Tips on how to help your staff through their return to work

Over the past several weeks, employees who worked remotely for the past year or more have been making their way back to the workplace.

For some, this isn’t an easy change to make. Employers need to be mindful that employees may have concerns about returning to work and these need to be addressed.

Below, we outline factors to consider when bringing employees back to the workplace.

Return-to-work plan

Businesses should have had a return-to-work plan in place before bringing employees back to work. The plan should be proportionate and be compliant with health & safety legislation to protect anyone entering the workplace. Compliance with employment equality acts, to ensure the plan is non-discriminatory, is also crucial.

The plan should aim to address employee concerns around returning to the workplace. It should detail information regarding, but not limited to, the below:

  • Precautionary/safety measures: What COVID-19 precautionary/safety measures have been put in place (implementation of hand sanitising stations, mandatory wearing of masks, automatic door systems)?
  • Phased approach: Will there be a phased return? How will this be implemented?
  • Seating plan: What will the distance be between each employee?
  • Facilities: Will there be more rest break and toilet facilities to ensure greater social distancing?

Ensuring the health & safety of all stakeholders should be your top priority and given due consideration when drafting a return-to-work plan.

Article: “Should I allow staff to work remotely?”

Adopting a hybrid working model

COVID-19 has changed the way in which we work, normalising, to some extent, remote work. Employees are eager to gain that social aspect of office-based work environments, whilst also wanting to maintain a good work-life balance. As a result, businesses have started to introduce new work from home options such as the hybrid working model.

Adopting a hybrid model benefits both you and your employees. Providing employees with the choice of working between the office and home can increase their feelings of fulfilment and in turn, their productivity and commitment. For you, the benefit is a happier and more engaged workforce, increased productivity rates and a decrease in turnover. In turn, you save on the associated costs of recruitment fees, knowledge transfer, etc.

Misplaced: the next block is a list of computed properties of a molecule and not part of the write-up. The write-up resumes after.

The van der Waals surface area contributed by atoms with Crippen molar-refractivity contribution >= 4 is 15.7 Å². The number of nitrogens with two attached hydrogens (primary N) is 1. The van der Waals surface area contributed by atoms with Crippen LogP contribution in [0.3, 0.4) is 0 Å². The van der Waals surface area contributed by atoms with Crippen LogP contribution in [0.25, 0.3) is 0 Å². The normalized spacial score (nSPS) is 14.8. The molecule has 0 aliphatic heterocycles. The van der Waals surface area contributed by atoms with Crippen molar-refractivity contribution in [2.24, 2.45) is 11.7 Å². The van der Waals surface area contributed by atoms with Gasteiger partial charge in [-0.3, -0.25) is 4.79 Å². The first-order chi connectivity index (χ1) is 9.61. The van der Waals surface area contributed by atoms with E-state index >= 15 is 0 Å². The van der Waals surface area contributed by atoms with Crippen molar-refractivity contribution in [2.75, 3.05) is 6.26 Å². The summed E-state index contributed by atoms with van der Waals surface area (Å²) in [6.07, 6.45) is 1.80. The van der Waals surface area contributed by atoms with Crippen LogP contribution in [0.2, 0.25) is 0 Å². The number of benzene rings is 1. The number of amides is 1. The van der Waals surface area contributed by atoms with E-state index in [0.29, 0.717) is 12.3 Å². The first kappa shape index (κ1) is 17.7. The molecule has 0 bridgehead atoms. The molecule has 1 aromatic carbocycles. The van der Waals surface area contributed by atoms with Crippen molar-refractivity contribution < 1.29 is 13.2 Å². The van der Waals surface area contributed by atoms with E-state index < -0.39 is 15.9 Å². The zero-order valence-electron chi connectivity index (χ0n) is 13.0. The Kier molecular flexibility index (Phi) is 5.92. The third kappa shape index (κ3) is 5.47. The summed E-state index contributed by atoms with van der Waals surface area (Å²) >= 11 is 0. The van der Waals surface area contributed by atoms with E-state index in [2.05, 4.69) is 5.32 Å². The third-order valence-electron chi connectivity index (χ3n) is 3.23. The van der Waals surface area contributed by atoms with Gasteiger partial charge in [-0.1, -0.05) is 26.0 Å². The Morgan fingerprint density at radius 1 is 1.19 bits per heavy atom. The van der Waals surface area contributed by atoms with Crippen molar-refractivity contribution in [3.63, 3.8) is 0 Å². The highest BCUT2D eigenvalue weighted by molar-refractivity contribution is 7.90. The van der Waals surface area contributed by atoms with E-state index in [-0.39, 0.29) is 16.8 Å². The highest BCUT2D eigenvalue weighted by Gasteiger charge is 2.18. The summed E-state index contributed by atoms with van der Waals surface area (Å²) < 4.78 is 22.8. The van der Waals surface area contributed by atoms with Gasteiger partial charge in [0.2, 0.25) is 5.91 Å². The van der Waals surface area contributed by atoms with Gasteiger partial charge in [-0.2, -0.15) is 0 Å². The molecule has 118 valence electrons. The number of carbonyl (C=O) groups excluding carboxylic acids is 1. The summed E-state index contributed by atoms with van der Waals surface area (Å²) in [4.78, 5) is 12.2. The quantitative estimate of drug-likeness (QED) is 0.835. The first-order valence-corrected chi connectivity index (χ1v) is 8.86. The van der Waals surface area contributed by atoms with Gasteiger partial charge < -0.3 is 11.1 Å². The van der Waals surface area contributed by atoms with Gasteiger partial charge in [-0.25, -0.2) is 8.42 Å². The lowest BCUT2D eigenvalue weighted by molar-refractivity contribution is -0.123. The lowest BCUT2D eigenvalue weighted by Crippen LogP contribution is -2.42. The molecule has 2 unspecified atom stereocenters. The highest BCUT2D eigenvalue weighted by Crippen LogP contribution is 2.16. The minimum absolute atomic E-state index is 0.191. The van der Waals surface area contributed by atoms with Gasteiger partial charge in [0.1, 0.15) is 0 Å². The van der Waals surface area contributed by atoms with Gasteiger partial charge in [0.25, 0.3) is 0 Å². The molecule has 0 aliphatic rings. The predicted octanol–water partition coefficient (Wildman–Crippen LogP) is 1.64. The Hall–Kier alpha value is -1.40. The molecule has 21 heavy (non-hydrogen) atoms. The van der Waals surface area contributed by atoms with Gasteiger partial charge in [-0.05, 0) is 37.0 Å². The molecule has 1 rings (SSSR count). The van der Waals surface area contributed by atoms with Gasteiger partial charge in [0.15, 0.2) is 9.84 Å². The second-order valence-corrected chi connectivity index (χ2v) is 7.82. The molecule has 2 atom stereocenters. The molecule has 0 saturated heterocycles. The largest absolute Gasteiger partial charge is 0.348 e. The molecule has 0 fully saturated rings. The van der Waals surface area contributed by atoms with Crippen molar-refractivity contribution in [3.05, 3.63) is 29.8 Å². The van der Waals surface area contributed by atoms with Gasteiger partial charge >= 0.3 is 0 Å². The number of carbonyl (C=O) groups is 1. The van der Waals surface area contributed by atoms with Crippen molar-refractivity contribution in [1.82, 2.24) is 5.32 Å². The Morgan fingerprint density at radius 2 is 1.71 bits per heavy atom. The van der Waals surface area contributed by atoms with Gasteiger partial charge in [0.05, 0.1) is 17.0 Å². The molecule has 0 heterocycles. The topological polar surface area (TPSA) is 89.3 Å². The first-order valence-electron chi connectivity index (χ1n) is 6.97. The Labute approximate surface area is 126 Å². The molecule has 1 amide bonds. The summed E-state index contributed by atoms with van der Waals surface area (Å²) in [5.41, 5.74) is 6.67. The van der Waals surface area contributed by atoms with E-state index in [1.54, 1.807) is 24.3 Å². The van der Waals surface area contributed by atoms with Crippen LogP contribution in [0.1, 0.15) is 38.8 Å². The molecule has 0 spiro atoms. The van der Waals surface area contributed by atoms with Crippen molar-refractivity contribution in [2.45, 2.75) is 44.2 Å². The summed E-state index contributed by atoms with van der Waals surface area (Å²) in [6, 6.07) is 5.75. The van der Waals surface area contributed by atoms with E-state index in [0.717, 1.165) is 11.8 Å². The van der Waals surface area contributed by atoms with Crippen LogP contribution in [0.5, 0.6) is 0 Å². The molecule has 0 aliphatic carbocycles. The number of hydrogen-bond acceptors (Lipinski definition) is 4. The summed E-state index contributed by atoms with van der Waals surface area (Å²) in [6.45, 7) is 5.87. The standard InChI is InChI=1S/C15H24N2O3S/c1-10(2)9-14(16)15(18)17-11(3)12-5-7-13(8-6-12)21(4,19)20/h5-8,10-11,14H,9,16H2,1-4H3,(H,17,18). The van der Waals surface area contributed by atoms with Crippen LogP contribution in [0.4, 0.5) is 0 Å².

Communication

Keeping employees informed on any plans to return to work is crucial and will assist in ensuring a smooth transition. Some employees will feel anxious about returning, especially if they haven’t been informed on when this might be. Being transparent with employees and keeping them up to date on such discussions will help ease their concerns. It also provides them with time to mentally, and emotionally, prepare for the transition.

On the other hand, you may find that many of your employees are keen to return. If so, a plan for a phased return and the adoption of a hybrid model should be communicated to them in advance. Any changes to work arrangements should also be outlined extensively in your return-to-work plan.

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Nora Cashe

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Nóra studied Law in Griffith College Dublin and qualified as a Barrister in 2008, practising in the area of Criminal law. She is also member of the Irish Employment Law Association.

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Nóra is a member of the Irish Employment Law Association and engages with the WRC Adjudication Service as part of their stakeholder engagement forum.

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David Begg

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